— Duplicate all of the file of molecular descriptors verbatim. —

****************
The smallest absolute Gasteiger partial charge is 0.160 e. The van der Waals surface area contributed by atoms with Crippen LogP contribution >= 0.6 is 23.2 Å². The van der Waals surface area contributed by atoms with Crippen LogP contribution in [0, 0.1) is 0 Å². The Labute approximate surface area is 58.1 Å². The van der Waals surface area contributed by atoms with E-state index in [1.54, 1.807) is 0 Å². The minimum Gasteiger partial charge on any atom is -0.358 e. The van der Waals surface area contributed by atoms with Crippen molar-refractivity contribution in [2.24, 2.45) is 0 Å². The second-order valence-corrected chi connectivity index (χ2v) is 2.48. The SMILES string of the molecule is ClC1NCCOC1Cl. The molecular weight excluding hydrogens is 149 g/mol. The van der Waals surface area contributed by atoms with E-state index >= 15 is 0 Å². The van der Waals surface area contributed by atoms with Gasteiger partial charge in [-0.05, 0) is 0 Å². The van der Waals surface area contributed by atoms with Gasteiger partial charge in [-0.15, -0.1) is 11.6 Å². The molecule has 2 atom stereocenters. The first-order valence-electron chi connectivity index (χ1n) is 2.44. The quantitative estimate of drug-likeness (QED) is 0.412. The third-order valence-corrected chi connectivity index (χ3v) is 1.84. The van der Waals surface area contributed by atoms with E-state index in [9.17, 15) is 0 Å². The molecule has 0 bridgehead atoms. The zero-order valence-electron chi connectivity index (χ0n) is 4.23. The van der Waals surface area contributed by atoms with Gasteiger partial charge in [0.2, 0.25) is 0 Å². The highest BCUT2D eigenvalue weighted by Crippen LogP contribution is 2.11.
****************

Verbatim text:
The smallest absolute Gasteiger partial charge is 0.160 e. The van der Waals surface area contributed by atoms with Crippen LogP contribution >= 0.6 is 23.2 Å². The van der Waals surface area contributed by atoms with Crippen LogP contribution in [0, 0.1) is 0 Å². The Labute approximate surface area is 58.1 Å². The van der Waals surface area contributed by atoms with E-state index in [1.54, 1.807) is 0 Å². The minimum Gasteiger partial charge on any atom is -0.358 e. The van der Waals surface area contributed by atoms with Crippen molar-refractivity contribution in [2.24, 2.45) is 0 Å². The second-order valence-corrected chi connectivity index (χ2v) is 2.48. The SMILES string of the molecule is ClC1NCCOC1Cl. The molecular weight excluding hydrogens is 149 g/mol. The van der Waals surface area contributed by atoms with E-state index >= 15 is 0 Å². The van der Waals surface area contributed by atoms with Gasteiger partial charge in [-0.05, 0) is 0 Å². The van der Waals surface area contributed by atoms with Gasteiger partial charge in [-0.15, -0.1) is 11.6 Å². The molecule has 2 atom stereocenters. The first-order valence-electron chi connectivity index (χ1n) is 2.44. The quantitative estimate of drug-likeness (QED) is 0.412. The third-order valence-corrected chi connectivity index (χ3v) is 1.84. The van der Waals surface area contributed by atoms with E-state index in [9.17, 15) is 0 Å². The molecule has 0 bridgehead atoms. The zero-order valence-electron chi connectivity index (χ0n) is 4.23. The van der Waals surface area contributed by atoms with Gasteiger partial charge in [0.2, 0.25) is 0 Å². The highest BCUT2D eigenvalue weighted by Crippen LogP contribution is 2.11.